On 25 June 1967, Boyd was among the crowd of friends who participated in the Beatles' Our World broadcast of "All You Need Is Love".[nb 6] Boyd shared her husband's interest in Eastern mysticism.[77][78][79] Having become a member of the Spiritual Regeneration Movement in February 1967, she was keen to meet the movement's leader, Maharishi Mahesh Yogi, and so suggested that she and Harrison attend his lecture on Transcendental Meditation at the London Hilton on 24 August.[80][81] Impressed with the Maharishi, Harrison and Boyd, together with the other Beatles and their partners, travelled to a seminar he hosted in Bangor, Wales, the following day.[44][82] Boyd and her sister Jenny then accompanied Harrison on the Beatles' visit to the Maharishi's ashram in Rishikesh, India, in February 1968.[63] That same year, she told Beatles biographer Hunter Davies that the four Beatles had a bond that she nor any other wife could penetrate;[83] she also said she wished that the band would use their fame and influence to publicly further a cause, as Marlon Brando had done on behalf of homeless children.[84] Boyd provided inspiration for several of Harrison's Beatles compositions, including "I Need You",[85] "If I Needed Someone",[86] "Love You To", "Something"[87][88] and "For You Blue".[89][nb 7] In March 1969, as part of the British authorities' intolerant attitude towards the Beatles in the late 1960s, Boyd and Harrison were arrested at Kinfauns for possession of cannabis.[91]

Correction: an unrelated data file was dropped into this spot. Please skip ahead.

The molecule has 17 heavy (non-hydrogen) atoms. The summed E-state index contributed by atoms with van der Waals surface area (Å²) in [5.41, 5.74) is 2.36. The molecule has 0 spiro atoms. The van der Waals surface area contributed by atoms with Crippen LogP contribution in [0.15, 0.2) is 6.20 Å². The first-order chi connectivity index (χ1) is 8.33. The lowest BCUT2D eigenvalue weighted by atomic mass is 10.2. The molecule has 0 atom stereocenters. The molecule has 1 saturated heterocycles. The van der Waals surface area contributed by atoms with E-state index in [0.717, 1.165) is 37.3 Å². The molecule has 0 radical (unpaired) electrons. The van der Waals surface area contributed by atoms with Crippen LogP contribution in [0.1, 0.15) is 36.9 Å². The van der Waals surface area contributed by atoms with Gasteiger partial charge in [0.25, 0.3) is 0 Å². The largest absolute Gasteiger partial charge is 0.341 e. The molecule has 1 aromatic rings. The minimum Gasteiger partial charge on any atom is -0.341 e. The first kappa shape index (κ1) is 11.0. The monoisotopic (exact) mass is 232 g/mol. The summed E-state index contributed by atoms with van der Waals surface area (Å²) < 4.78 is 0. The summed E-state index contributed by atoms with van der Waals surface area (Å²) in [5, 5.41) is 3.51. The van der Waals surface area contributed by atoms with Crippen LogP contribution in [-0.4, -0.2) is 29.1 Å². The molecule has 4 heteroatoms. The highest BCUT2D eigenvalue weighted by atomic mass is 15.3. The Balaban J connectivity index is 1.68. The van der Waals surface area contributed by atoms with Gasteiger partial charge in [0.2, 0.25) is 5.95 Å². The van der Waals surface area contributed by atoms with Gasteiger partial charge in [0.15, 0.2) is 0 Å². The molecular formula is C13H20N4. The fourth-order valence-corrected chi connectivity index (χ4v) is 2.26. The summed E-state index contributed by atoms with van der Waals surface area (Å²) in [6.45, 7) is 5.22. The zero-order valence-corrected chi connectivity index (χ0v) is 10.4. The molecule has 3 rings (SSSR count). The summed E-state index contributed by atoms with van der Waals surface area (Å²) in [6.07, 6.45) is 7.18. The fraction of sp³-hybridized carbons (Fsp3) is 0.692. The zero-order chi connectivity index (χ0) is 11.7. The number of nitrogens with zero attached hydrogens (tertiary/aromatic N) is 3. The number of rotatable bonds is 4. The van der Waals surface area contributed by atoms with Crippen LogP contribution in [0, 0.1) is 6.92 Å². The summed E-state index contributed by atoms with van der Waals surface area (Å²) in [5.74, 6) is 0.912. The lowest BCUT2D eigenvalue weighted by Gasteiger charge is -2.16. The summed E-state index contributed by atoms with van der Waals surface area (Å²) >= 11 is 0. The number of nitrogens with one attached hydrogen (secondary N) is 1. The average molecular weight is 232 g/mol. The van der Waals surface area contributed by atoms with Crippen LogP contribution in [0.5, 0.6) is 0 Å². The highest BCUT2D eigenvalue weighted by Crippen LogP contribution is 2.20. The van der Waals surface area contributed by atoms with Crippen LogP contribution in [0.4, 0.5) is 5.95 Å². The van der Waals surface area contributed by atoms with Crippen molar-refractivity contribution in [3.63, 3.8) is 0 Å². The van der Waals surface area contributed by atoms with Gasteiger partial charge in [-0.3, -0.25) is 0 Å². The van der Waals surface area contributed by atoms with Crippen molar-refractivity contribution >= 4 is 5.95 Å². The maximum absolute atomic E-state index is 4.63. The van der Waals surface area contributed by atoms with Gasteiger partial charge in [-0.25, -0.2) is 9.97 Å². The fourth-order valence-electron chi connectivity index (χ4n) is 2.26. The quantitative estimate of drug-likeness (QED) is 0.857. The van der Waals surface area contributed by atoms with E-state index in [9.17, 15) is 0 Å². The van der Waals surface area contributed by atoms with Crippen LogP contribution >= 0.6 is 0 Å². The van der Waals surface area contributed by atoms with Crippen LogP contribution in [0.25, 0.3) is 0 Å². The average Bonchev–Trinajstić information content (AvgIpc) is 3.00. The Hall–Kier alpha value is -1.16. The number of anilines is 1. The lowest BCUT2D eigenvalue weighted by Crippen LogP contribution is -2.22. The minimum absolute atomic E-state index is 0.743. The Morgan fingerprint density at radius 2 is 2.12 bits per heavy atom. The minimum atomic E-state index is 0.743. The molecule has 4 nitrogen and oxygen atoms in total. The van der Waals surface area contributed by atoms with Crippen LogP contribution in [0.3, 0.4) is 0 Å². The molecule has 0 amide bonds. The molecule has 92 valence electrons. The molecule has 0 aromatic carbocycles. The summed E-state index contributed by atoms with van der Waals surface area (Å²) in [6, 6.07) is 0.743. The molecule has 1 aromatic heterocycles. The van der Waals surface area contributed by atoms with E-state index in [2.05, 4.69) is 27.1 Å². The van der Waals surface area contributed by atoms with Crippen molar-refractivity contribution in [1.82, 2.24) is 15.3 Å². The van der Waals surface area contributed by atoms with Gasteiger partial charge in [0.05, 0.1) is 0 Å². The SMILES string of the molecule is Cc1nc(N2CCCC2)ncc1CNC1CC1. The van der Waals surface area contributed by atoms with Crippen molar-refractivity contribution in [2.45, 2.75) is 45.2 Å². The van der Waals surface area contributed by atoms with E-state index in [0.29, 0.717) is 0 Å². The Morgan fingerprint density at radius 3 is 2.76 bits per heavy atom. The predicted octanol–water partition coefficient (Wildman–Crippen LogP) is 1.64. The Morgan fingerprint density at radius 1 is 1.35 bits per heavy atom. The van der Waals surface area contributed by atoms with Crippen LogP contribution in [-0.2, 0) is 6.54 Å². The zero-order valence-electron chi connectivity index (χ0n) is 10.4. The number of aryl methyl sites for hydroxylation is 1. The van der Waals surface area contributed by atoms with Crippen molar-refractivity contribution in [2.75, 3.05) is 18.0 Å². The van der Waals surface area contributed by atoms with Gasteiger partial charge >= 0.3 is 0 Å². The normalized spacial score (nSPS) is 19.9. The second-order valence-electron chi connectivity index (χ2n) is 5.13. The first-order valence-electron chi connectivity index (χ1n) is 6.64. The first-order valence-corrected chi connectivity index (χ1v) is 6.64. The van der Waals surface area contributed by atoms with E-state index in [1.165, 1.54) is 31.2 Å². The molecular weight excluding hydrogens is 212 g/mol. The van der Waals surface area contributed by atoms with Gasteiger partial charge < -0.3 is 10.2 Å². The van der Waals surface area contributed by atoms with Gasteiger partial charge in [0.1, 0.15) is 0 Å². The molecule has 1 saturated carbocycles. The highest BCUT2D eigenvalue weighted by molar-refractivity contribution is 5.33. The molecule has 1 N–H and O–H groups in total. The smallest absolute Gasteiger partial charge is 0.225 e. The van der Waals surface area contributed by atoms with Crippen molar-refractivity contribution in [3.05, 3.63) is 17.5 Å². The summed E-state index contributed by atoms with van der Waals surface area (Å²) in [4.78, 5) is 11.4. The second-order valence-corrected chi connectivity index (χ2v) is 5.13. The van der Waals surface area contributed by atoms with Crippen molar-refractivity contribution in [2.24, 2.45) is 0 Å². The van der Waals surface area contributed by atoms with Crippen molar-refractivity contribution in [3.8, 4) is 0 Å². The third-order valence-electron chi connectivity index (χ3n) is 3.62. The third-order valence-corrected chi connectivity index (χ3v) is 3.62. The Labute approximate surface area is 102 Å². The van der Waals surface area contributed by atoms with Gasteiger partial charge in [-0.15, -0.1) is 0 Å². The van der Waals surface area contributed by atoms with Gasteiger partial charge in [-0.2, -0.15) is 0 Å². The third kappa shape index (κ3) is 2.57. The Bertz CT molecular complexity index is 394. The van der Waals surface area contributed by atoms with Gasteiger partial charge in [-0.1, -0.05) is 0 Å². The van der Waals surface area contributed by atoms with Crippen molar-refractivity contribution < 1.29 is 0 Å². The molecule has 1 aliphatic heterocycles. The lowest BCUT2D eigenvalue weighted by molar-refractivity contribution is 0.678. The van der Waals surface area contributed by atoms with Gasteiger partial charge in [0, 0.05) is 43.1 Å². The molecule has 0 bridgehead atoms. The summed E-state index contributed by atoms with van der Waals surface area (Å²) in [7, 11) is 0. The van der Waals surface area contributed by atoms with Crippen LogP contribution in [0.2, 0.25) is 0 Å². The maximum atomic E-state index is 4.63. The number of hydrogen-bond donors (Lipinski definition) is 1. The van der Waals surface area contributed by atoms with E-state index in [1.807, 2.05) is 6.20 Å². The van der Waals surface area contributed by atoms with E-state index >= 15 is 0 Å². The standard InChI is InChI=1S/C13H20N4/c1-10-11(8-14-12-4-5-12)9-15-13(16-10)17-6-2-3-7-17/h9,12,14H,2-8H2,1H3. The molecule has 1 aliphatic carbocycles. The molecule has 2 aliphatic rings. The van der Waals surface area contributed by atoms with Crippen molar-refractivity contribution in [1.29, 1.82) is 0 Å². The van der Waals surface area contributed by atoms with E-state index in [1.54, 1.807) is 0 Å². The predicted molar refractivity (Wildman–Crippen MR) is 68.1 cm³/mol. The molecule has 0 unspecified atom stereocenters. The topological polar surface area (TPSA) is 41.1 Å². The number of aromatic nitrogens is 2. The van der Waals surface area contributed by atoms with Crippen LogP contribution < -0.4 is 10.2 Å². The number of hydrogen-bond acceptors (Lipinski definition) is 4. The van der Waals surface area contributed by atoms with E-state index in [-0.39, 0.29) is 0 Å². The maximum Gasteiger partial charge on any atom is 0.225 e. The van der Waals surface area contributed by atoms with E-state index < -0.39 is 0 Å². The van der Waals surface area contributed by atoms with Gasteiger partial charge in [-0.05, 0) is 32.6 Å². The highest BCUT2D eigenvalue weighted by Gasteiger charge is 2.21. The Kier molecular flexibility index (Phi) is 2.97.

In March 1970, a month before the Beatles' break-up, Boyd moved with Harrison to Friar Park, a Victorian neo-Gothic mansion in Henley-on-Thames.[92] By this point, Harrison's devotion to Indian spirituality, particularly the Hare Krishna movement, had begun to divide the couple.[78][93] They were also unsuccessful in starting a family, and Harrison would not consider adoption.[94][nb 8] Boyd resumed her modelling career in May 1971, in defiance of Harrison's spiritual convictions.[96][97] In 1973, she had an affair with Faces guitarist Ronnie Wood.[98] Boyd said her decision to leave Harrison in 1974[99] was based largely on his repeated infidelities, culminating in his affair with Starr's wife Maureen, which Boyd called "the final straw".[100][nb 9]